McCoy, after his trade to the Bills in March, said Kelly rid himself of all of the best black players. Well, with the exception of left tackle Jason Peters, the best black player, that's true.

I choose to believe the Mike Freeman article is correct. It's not a race thing and there are certain players that Chip Kelly simply has trouble relating to. He prefers all control and that is hard to make work in the NFL. Maybe Kelly is slightly racist in the same way a lot of people are unintentionally racist or sexist, but I don't think it's an active plan by Kelly to rid the Eagles of black players.

Kelly's response: McCoy was stung by the trade.

Which, by the way, is something that seems absolutely true. Until the Bills dangled money at McCoy, he wasn't going to play for the Bills. McCoy was stung by the trade by all counts.

Former left tackle Tra Thomas, after a two-year stint on the coaching staff, said Kelly's locker room was populated by players who think Kelly might be racist. Well, after what McCoy and Boykin said, that, too, has been proved true.

Kelly's response: We gave Thomas a chance to coach.

This isn't exactly what Chip Kelly said. Marcus Hayes, again, prefers to exaggerate to prove his point. Kelly said,  

"I didn't really see it, but I heard about it," he said. "I was just disappointed. We gave Tra a great opportunity. He came in on a Bill Walsh minority internship program. Mr. [Jeffrey] Lurie was nice enough to keep him on for two years - one on offense, one on defense - [to] see if he could find a job in the NFL. So I hope Tra does find a job in the NFL. We don't have a job open."

That's still pretty cold, of course. Is this coldness due to racism or because Chip Kelly just has trouble relating to other humans? I think there is evidence both ways. 

Boykin sent a carefully worded text message to a black Comcast SportsNet reporter that read, in part: "[Kelly is] uncomfortable around grown men of our culture . . . [Kelly] can't relate and that makes him uncomfortable." Boykin stressed that he and his teammates in the locker room often discussed the atmosphere that Kelly created.

Kelly's response: Boykin was "disappointed" that he was traded.

Except you know, well, I will let Marcus Hayes acknowledge what Kelly said and then dismiss it immediately as not enough. Which, by the way, is how any comments by Chip Kelly would be dismissed if he did publicly comment on whether he was a racist or not. 

That answer changed last week, when Kelly said the repeated assertions did, in fact, bother him . . . but, really, Kelly seemed more annoyed than troubled.

And again, if Kelly spoke further about his feelings on whether he was racist, then he would come off as annoyed and the circle would go unbroken. 

He should be troubled.

He probably is annoyed. He's annoyed because he would prefer to focus on the upcoming season and doesn't consider himself to be a racist. So because he doesn't think he's racist, then these distractions around the team annoy him. 

McCoy, Boykin and Thomas also are former Eagles; a status that, in the Jeffrey Lurie era, carries privilege and inclusion matched by few other franchises.
Each jeopardized that birthright with these comments.

Each jeopardized this birthright except for the fact none of the three were coaching or playing for the Eagles at the time they made the comments. Boykin and McCoy had been traded to other teams, so they were safe to give their opinion at that point. 

So why make them?

The popular and lazy explanation is that they were bitter they were let go.

Another explanation is that this is truly how they perceive Chip Kelly, as a racist. This, of course, doesn't mean their perception is actually true. What may come off to some as racism comes off to another person as simply being a control freak and difficult to talk to. Maybe there is an explanation between "being bitter" and "Chip Kelly is a racist." This doesn't make for a column that gets pageviews of course.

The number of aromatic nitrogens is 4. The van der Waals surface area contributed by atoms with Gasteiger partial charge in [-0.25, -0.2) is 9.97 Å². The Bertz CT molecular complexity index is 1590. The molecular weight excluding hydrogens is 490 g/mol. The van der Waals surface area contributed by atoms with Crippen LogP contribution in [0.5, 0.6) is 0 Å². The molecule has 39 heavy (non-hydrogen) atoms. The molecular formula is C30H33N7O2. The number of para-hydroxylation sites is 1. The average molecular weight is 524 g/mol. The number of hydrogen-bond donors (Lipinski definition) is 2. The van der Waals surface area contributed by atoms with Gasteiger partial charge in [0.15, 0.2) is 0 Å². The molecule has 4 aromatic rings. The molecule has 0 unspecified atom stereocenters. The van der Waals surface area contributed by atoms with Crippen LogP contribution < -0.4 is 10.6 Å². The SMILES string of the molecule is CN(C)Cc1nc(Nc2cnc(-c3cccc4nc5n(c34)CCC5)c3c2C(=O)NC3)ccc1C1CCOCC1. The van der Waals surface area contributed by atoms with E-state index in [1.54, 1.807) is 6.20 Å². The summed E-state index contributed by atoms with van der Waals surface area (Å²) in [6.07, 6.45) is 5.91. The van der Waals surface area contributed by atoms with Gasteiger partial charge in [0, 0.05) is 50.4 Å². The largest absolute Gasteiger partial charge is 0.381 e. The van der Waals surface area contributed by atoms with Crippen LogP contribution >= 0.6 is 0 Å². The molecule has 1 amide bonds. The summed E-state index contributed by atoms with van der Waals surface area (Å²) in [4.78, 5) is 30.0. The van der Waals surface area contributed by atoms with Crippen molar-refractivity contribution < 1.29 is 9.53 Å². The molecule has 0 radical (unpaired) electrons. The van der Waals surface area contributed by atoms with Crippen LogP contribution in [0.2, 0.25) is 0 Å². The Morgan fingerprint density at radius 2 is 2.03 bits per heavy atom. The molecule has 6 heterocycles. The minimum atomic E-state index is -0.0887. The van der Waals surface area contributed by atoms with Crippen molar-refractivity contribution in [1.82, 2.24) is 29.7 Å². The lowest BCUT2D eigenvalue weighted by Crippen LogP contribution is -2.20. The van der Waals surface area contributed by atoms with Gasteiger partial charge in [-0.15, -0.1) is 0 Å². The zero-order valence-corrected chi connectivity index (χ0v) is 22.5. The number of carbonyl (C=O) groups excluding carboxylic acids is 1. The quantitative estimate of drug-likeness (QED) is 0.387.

That is illogical. Each had too much to lose.

Not really. Maybe Tra Thomas, but LeSean McCoy and Brandon Boykin really didn't have much to lose. It's not like they played for Chip Kelly at the present time and McCoy had even gotten a brand, new nice contract from the Bills. What would he have to lose by speaking his mind on Kelly? The argument these players had too much to lose would be true if they made these accusations while still affiliated with the Eagles. Then I could understand this argument.

The more sensible explanation: They simply spoke what they believed to be true.

Yes, but what they believe to be true isn't necessarily true. To continue with the Donald Trump comparison, Trump claims to believe what he says is true as well. It doesn't make the stupid-ass things Trump says true. It's possible the perception these Eagles have is caused by groupthink based on the perception that they have of Kelly. They have a right to feel that way, but it doesn't mean Chip Kelly needs to address the fact he isn't a racist. Besides, if Kelly said he wasn't racist, would Marcus Hayes be like, "Oh well, he addressed it. Now I believe him." I don't believe Hayes would say anything like that at all.

Probably not. I have no idea if Kelly is racist or not, but I do know there is evidence that Kelly is just the type of guy who is militant when it comes to "You are with me or you aren't" and that could be coming off as race-related. 

All three were dispatched, on the face of it, with good reason.

Marcus Hayes should now prove he isn't racist. 

McCoy ran both the football and his mouth with little discipline. Thomas was never more than an aspiring assistant with no coaching credentials. 

Well, that explains why Kelly said he gave Thomas a chance and didn't seem sad to see him go.

Boykin is shorter than the cornerback template Kelly wants.

Stop with the arguments rationally explaining why Chip Kelly traded Boykin. Why would a control freak coach choose to want players that fit a specific template he wants? That's not something that would happen. 

Several other players, coaches and scouts, both black and white, have been similarly dispatched.

None has echoed these sentiments; not yet, anyway.

Perhaps they believe Kelly treated them fairly.